There was a time when these law students would travel to Lorton Correctional Complex in Virginia to interview inmates and work with them to secure their exonerations. Lorton held all of the District’s inmates convicted of a felony. But since its closing in 2001, D.C. inmates, previously imprisoned there, are shipped throughout the United States to serve out their sentences.
Lorton was the only prison for individuals convicted of a felony within the District. It opened in 1910, during the height of the Progressive era, as a remedy for the abuses and overcrowding common in Washington’s prisons and work-houses.
But by the 1970s, the facility became known for the same abuses and excesses that plagued the District’s earlier prison system. According to the Washington Post, in 1995, Lorton held 7,300 inmates, about 44 percent over its capacity.
Lorton soon became known as a training ground for career criminals. According to a Government Accounting Office report, published in 1987, just under 70 percent of inmates at Lorton had been convicted of a previous felony and spent time at the facility.
As the surrounding community became synonymous with the much-maligned prison, Congress passed a bill requiring the prison’s close by 2001. And so, on November 19, 2001, Lorton Correctional Complex closed its doors for good. The remaining prisoners were transferred to federal custody.
Without any District prisons to hold inmates, all individuals convicted of a felony are handed over to the Federal Bureau of Prisons and sent to federal prisons across the country. While the BOP says it makes every effort to keep D.C. inmates in the region, Armbrust has heard anecdotally that they do their best to ensure that D.C. inmates are separated from one another as much as possible, in order to preempt violence.
BOP spokesperson Edmond Ross said there is no policy mandating that D.C. inmates are to be separated from one another, but “[the BOP does] monitor all inmates to make sure that the people that they need to be separated from are not placed in the same facility.”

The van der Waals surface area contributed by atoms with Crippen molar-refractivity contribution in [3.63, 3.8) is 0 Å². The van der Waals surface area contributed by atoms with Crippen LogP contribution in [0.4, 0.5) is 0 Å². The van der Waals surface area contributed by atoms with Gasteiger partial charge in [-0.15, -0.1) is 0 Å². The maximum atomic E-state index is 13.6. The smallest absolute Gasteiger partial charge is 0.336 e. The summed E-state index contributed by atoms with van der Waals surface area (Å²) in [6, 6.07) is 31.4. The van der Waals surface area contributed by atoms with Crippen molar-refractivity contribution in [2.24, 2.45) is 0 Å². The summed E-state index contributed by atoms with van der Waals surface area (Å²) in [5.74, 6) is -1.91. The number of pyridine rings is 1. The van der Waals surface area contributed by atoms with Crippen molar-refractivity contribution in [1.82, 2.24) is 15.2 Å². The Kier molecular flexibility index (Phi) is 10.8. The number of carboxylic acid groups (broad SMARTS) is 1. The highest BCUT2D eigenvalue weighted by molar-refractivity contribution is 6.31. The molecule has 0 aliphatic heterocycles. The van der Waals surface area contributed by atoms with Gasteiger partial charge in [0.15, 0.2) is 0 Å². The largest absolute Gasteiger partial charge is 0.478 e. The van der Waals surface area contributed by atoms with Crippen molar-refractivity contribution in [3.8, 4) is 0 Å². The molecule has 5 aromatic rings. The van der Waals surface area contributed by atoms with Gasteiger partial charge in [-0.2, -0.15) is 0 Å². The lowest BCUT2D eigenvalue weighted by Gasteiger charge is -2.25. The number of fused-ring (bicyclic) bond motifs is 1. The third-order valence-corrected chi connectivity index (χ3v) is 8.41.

“The Bureau of Prisons does its best to make sure that all inmates are placed within 500 miles of their homes,” Ross said. “That is not always possible because the facility needs to be of commensurate security level and have the correct programs for inmates.”
The scattered nature of the District’s inmates makes MAIP’s job much more difficult to accomplish. In Maryland and Virginia, when the Innocence Project accepts an inmate’s case, it usually see an increase in inquiries from other inmates in the prison, allowing MAIP to advertise its services cheaply and effectively through word of mouth
“If you’re in Western Correctional Institution in Maryland, everyone there is from Maryland,” Satin said. “It is very easy to learn about our services.”
With most of the District’s incarcerated located outside of MAIP’s jurisdiction, it is much more difficult to spread the word about the Innocence Project and what it does.
“There was an extremely low number of inquiries from the District,” Armbrust said. “Word of mouth was not getting the job done.”
In searching for another way to reach the District’s inmates, MAIP board member Gina Harps recalled the buses that would bring visitors to Lorton.
During the time Lorton was open, the L90, a Metro bus ran a route from downtown Washington to the prison. The route allowed inmates to remain tethered to their former lives, regularly bringing prisoners’ families and girlfriends to the facility.
If the inmates could not be reached directly, MAIP would have to reach out to the people who knew where all of D.C.’s prisoners were located: their families. Parents and spouses had every interest in seeing the wrongfully convicted exonerated, and would not hesitate to spread the word about MAIP’s work.